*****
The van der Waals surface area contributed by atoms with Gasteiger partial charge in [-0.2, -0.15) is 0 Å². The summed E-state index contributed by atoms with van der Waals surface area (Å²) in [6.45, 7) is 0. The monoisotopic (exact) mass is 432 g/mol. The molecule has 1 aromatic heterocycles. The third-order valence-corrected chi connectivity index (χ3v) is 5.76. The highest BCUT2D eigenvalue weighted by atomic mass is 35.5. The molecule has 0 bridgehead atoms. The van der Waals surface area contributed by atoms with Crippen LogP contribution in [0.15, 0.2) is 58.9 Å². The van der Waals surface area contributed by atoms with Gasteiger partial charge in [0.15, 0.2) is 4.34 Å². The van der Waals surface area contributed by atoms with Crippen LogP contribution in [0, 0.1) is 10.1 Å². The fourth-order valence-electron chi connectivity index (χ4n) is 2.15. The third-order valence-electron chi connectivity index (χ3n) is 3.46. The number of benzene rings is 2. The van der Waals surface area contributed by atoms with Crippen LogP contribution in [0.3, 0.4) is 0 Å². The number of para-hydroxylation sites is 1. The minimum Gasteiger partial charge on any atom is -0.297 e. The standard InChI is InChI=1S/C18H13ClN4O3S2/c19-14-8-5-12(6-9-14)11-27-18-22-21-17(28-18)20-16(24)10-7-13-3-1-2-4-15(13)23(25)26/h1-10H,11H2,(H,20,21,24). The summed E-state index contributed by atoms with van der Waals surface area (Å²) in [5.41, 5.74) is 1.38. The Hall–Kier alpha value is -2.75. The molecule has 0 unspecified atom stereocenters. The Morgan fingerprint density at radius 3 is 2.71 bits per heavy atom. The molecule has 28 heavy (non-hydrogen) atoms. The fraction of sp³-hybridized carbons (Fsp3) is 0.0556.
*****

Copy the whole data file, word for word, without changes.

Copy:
The van der Waals surface area contributed by atoms with Gasteiger partial charge in [-0.2, -0.15) is 0 Å². The summed E-state index contributed by atoms with van der Waals surface area (Å²) in [6.45, 7) is 0. The monoisotopic (exact) mass is 432 g/mol. The molecule has 1 aromatic heterocycles. The third-order valence-corrected chi connectivity index (χ3v) is 5.76. The highest BCUT2D eigenvalue weighted by atomic mass is 35.5. The molecule has 0 bridgehead atoms. The van der Waals surface area contributed by atoms with Crippen LogP contribution in [0.15, 0.2) is 58.9 Å². The van der Waals surface area contributed by atoms with Gasteiger partial charge in [0.15, 0.2) is 4.34 Å². The van der Waals surface area contributed by atoms with Crippen LogP contribution in [0, 0.1) is 10.1 Å². The fourth-order valence-electron chi connectivity index (χ4n) is 2.15. The third-order valence-electron chi connectivity index (χ3n) is 3.46. The number of benzene rings is 2. The van der Waals surface area contributed by atoms with Crippen LogP contribution in [0.3, 0.4) is 0 Å². The number of para-hydroxylation sites is 1. The minimum Gasteiger partial charge on any atom is -0.297 e. The standard InChI is InChI=1S/C18H13ClN4O3S2/c19-14-8-5-12(6-9-14)11-27-18-22-21-17(28-18)20-16(24)10-7-13-3-1-2-4-15(13)23(25)26/h1-10H,11H2,(H,20,21,24). The summed E-state index contributed by atoms with van der Waals surface area (Å²) in [5.41, 5.74) is 1.38. The Hall–Kier alpha value is -2.75. The molecule has 0 unspecified atom stereocenters. The Morgan fingerprint density at radius 3 is 2.71 bits per heavy atom. The molecule has 28 heavy (non-hydrogen) atoms. The fraction of sp³-hybridized carbons (Fsp3) is 0.0556.